The building of floors and arches by using concerete blocks is considered to be relatively economical. The blocks provide a completely satisfactory structure from the standpoint of strength, and they are adaptable for surfacing as by means of conventional flooring on roofing materials. The joining of the blocks for forming of the desired span can be undertaken relatively rapidly when compared with other methods of construction such as wood floors. In addition, a smaller outlay from the standpoint of material cost characterizes such constructions, and the net result is that economies can be achieved in certain applications.

One difficulty which characterizes the use of concrete blocks or the like in constructing spans involves labor costs. Thus, where such blocks are used, it is conventional practice to build supports, usually scaifolding, whereby the blocks can be laid out in the desired fashion over the supports. Before the supports can be removed, the mortar employed must set to provide the desired adherence between blocks and, in many cases, several days may be required before the supports can be removed. High labor costs are involved in building the necessary support structure and in dismantling the structure. In addition, it is necessary to provide large amounts of materials for building the supporting structures, and these materials are tied up during the entire time necessary for setting of the mortar used in assembling the blocks. These factors also add significantly to the costs of constructions of the type described.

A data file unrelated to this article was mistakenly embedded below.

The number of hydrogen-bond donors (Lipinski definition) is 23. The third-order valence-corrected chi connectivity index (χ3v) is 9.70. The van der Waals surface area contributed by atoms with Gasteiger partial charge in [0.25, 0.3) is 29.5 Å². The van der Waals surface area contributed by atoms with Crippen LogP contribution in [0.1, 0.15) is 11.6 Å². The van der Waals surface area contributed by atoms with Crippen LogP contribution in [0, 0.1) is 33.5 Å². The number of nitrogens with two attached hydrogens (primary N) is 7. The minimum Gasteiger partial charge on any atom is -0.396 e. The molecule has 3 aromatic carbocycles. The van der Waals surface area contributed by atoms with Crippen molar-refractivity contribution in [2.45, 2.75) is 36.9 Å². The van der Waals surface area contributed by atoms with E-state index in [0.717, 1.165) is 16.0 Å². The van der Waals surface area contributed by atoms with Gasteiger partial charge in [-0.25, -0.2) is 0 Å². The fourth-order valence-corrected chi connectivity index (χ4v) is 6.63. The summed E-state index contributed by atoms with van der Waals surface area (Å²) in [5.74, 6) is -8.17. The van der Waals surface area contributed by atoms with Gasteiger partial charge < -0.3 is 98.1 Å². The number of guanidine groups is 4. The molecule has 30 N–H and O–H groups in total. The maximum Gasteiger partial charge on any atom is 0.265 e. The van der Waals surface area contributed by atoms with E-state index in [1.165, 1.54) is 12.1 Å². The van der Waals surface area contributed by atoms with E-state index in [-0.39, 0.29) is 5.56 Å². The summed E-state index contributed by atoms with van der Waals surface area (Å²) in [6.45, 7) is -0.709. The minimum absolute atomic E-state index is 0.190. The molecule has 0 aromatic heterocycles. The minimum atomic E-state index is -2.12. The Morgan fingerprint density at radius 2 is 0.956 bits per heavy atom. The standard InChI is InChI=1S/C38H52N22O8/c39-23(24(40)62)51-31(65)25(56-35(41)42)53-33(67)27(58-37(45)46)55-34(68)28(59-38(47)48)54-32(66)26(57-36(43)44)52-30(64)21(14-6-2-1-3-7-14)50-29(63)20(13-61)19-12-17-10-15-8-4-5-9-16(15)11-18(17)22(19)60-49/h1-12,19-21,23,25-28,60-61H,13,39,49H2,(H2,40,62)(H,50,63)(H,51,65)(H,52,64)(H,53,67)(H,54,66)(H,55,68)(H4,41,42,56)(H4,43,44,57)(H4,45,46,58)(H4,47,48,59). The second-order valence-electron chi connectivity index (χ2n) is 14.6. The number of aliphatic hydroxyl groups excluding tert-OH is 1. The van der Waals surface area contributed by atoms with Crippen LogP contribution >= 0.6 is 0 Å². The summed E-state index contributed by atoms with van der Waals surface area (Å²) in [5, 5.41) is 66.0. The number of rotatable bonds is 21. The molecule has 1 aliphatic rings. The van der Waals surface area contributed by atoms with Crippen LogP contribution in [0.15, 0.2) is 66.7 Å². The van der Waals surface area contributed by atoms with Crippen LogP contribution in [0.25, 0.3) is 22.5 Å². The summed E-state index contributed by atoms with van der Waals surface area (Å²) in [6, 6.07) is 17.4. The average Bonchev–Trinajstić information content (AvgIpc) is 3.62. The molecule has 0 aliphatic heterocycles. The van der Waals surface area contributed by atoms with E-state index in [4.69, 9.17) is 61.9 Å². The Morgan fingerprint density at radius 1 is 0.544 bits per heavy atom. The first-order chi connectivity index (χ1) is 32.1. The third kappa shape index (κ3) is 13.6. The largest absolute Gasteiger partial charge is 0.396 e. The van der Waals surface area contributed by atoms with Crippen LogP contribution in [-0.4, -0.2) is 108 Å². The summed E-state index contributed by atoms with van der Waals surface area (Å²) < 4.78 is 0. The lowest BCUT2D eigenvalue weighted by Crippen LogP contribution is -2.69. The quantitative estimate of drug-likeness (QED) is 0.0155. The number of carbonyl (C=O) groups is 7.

It is an object of this invention to provide a novel method to be employed for the construction of configurations employing building blocks.